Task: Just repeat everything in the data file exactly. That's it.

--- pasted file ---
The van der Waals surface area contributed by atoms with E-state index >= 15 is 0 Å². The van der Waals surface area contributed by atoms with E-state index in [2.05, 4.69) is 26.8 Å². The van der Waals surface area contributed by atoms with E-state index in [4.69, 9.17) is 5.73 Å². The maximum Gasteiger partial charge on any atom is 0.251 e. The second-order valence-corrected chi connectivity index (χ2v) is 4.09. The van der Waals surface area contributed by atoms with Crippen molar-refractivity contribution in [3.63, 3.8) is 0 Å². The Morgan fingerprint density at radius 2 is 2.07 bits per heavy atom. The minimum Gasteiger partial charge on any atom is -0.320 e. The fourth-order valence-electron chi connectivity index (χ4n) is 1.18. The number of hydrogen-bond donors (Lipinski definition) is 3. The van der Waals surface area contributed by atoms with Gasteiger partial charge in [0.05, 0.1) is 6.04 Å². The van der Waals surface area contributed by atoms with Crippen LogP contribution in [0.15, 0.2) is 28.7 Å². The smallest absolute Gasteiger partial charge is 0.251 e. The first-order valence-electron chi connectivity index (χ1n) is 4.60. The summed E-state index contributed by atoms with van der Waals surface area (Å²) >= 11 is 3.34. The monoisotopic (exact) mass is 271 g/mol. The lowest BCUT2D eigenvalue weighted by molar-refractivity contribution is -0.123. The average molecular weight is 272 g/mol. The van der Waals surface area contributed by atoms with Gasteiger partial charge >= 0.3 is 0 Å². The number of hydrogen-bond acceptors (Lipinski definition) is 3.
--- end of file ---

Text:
The van der Waals surface area contributed by atoms with E-state index >= 15 is 0 Å². The van der Waals surface area contributed by atoms with E-state index in [2.05, 4.69) is 26.8 Å². The van der Waals surface area contributed by atoms with E-state index in [4.69, 9.17) is 5.73 Å². The maximum Gasteiger partial charge on any atom is 0.251 e. The second-order valence-corrected chi connectivity index (χ2v) is 4.09. The van der Waals surface area contributed by atoms with Crippen molar-refractivity contribution in [3.63, 3.8) is 0 Å². The Morgan fingerprint density at radius 2 is 2.07 bits per heavy atom. The minimum Gasteiger partial charge on any atom is -0.320 e. The fourth-order valence-electron chi connectivity index (χ4n) is 1.18. The number of hydrogen-bond donors (Lipinski definition) is 3. The van der Waals surface area contributed by atoms with Gasteiger partial charge in [0.05, 0.1) is 6.04 Å². The van der Waals surface area contributed by atoms with Crippen LogP contribution in [0.15, 0.2) is 28.7 Å². The smallest absolute Gasteiger partial charge is 0.251 e. The first-order valence-electron chi connectivity index (χ1n) is 4.60. The summed E-state index contributed by atoms with van der Waals surface area (Å²) >= 11 is 3.34. The monoisotopic (exact) mass is 271 g/mol. The lowest BCUT2D eigenvalue weighted by molar-refractivity contribution is -0.123. The average molecular weight is 272 g/mol. The van der Waals surface area contributed by atoms with Gasteiger partial charge >= 0.3 is 0 Å². The number of hydrogen-bond acceptors (Lipinski definition) is 3.